We were very tired,” Sebastião Salgado recalls. He was on a 500-mile, 55-day hike though some of the most inaccessible passages in the Ethiopian highlands, a region known as the roof of Africa, where the elevations range from a few thousand feet to almost 15,000. “We had to climb, to climb, to climb,” he says in his Portuguese-accented English. Finally he and his porters and guides reached a village. “It was about 2 p.m., very hot. Very few people.”
But “slowly, slowly people start to come out,” says Salgado, one of the world’s premier photographers. Among the villagers were “two ladies with a kind of basin, wood basin, and with water. They came beside my feet, they took off my boots, my socks, and they washed my feet. Oh boy, I felt the humility of the beginning of the Christians.”
This sacred encounter, reminiscent of the biblical scene in which Jesus washes the feet of his disciples, was a highlight of the extraordinary journey that led Salgado to create the pictures on these pages. They commemorate a people’s profound connection to both the heavens and the earth.
It was 2008, and Salgado, a native of Brazil, was 64 years old. His monumental projects Workers (1993) and Migrations (2000) had established his pre-eminence as a chronicler of conflict, dislocation and environmental degradation. Then, as an antidote to despair, he embarked on an eight-year quest involving some 30 trips all over the globe to seek out places and peoples untouched by modernity, including the highlanders of Ethiopia.
Why would a man risk his 64-year-old knees on terrain so difficult that it killed five of his expedition’s rented donkeys? “In every step we discovered new things,” Salgado explains. “You feel the power there.”
The highlands hold traces of ancient Jewish communities, though most of Ethiopia’s Jews emigrated to Israel in the 1980s and ’90s to escape famine, persecution and civil war. Some of the world’s oldest Christian communities persist there, populated by the spiritual descendants of an Ethiopian court official who, according to the New Testament, was converted to the faith a few years after the death of Christ. Today, Ethiopian Orthodox Christians make up 44 percent of the country’s population; Sunni Muslims, who are concentrated in the east, make up 34 percent.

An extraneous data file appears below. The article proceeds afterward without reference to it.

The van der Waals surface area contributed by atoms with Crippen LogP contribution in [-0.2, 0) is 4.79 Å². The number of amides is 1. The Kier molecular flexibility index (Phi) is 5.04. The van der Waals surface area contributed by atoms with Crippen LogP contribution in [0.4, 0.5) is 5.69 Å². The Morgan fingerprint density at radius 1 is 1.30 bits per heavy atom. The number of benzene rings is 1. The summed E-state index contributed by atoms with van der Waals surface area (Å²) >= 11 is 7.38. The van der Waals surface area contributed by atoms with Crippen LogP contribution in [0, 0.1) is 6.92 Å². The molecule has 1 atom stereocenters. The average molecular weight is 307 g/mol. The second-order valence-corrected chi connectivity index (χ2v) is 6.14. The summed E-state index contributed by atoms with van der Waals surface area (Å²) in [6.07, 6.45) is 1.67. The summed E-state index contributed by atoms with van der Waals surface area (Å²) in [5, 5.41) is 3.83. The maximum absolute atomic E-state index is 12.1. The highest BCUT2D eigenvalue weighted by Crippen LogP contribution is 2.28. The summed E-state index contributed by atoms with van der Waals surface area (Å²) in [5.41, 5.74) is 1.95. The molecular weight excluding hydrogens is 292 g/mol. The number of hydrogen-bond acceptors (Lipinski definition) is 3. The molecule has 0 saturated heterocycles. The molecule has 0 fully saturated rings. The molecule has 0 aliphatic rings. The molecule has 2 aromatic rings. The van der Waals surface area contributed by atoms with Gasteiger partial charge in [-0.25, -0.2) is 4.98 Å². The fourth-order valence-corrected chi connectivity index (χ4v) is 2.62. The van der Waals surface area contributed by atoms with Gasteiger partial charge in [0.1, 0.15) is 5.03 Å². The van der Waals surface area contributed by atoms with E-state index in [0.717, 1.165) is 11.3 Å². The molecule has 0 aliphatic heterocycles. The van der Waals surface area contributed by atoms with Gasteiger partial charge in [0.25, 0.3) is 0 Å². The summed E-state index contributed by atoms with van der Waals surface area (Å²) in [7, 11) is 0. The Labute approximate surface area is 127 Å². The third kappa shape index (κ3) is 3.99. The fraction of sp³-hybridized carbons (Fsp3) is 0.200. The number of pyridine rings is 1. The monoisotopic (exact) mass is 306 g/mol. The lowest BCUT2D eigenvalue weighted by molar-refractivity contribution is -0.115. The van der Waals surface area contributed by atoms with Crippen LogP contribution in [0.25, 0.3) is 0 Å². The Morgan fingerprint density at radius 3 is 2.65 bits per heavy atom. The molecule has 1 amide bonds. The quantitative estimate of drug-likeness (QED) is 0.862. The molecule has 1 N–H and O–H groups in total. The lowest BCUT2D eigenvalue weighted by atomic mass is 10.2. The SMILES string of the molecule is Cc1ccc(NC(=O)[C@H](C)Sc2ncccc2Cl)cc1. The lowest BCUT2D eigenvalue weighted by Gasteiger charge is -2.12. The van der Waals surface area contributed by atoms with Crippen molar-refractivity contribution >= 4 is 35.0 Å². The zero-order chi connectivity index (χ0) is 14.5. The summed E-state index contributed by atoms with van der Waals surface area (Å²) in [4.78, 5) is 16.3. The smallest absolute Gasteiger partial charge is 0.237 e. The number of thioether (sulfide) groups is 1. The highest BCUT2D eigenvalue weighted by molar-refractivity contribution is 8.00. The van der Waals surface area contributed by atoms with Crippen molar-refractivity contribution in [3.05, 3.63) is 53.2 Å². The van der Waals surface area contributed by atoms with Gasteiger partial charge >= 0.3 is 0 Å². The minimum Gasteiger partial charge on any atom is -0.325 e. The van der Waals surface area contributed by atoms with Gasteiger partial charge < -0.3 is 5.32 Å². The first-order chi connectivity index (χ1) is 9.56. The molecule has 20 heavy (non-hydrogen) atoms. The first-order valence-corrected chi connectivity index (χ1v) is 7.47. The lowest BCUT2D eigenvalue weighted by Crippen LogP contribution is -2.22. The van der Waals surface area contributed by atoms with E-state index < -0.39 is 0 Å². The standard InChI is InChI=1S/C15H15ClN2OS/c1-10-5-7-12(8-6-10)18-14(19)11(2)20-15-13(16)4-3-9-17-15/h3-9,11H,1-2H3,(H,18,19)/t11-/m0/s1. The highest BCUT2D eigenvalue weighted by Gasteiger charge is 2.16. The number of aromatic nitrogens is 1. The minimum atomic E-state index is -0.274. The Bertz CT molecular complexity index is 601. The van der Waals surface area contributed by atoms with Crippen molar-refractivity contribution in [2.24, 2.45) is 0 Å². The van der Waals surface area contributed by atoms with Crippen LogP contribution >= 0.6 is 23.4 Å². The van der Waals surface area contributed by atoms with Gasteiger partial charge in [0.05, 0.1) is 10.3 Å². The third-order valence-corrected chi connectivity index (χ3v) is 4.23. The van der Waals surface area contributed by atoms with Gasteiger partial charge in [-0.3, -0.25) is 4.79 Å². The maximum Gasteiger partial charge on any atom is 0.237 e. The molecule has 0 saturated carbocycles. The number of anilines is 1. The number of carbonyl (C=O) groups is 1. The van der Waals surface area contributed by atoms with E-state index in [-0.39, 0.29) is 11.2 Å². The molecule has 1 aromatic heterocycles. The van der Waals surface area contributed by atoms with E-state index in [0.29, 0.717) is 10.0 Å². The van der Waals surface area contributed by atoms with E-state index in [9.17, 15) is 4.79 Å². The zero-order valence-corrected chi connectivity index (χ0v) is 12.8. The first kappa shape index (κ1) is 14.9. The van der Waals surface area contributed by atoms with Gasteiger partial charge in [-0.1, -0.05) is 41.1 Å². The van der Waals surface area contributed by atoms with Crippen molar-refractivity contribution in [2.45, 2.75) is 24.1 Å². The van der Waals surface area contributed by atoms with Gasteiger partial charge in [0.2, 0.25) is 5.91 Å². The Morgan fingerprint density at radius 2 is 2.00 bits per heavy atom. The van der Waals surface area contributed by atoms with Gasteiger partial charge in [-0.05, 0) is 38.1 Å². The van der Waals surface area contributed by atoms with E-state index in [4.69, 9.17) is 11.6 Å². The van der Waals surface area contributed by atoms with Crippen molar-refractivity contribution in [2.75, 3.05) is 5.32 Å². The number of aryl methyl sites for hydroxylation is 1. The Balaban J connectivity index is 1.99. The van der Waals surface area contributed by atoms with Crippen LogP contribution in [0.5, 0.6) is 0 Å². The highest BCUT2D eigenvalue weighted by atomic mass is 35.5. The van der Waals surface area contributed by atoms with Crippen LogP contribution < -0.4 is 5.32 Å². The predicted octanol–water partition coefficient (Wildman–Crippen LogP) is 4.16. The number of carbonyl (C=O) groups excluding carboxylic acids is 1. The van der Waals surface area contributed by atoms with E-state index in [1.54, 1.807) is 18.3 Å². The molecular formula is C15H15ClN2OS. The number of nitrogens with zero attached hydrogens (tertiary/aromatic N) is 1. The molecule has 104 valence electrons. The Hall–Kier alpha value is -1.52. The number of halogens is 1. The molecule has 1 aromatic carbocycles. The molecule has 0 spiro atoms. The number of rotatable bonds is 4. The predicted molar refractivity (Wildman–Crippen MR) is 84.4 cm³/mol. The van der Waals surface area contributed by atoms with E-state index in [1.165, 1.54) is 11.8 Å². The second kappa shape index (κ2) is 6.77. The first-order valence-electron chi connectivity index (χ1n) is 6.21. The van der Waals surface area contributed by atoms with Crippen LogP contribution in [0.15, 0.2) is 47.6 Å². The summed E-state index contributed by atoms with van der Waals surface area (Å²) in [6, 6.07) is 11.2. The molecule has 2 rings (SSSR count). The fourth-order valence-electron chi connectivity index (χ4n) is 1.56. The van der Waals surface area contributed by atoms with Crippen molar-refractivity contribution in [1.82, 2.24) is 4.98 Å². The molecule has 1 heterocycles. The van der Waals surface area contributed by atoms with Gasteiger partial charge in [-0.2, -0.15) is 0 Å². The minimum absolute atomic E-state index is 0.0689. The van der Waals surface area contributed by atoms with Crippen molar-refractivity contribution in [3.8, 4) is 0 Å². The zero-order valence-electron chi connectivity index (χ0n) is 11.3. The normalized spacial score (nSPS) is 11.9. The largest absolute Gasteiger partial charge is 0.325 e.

Sectarian and civil conflict still wrack other parts of Ethiopia, but not this one. Setting out from Lalibela, with its 11 renowned monolithic medieval churches, Salgado headed southeast and then turned northwest, to Simien Mountains National Park. Some people he had consulted before his trip advised him to hire armed guards, so he did. “Two guys with Kalashnikovs,” he says. “After one week we sent them back, because we felt that the people would take this as an offense. When you come to a place, everyone brings a gift to you, they are so kind.”
He, too, brought gifts—knives and tools to trade for lamb meat to supplement the food he packed in for himself and his retinue of 17 guides, porters and donkey-tenders. So few people tread the path they took that “we had no guide capable to come with us from the beginning to the end,” he says. When one guide’s knowledge of the way ahead ran out, Salgado hired someone who could pick up the trail. With local expertise, plus a GPS-equipped satellite telephone, they stayed on track. With solar panels, he kept his phone and camera batteries charged. But above all else, he says, he valued his hiking shoes.
The highland villages are so far removed from the rest of the world, Salgado says, that in most of them he was the first outsider to visit in memory. And they’re so cut off from one another that they speak different dialects. “But they are linked by the same God,” he says. “These communities are Christians from the beginning of time.” In these communities, he saw churches fashioned from caves, Bibles written on animal skins and traditions that reflect Christianity’s Judaic roots, such as forgoing milk and meat on Wednesdays and Fridays. He was especially taken with the highlanders’ terraced farms: “I looked at all this incredible, sophisticated agriculture, I said, ‘We had these 10,000 years ago.’”
For him, the villages bespeak a continuity over millennia, and the landscape—with its blazing shafts of sunlight and a river-carved canyon deeper, at points, than the Grand Canyon—inspires a connection to eons past.
That river, the Tekezé, ultimately nourished the Blue Nile Delta, hundreds of miles away. “All that fertile land energy came from there, eroded from there,” Salgado says, “and boy, me walking there, seeing this, doing my task inside the beginning of our history, was something amazing, amazing, amazing, amazing.”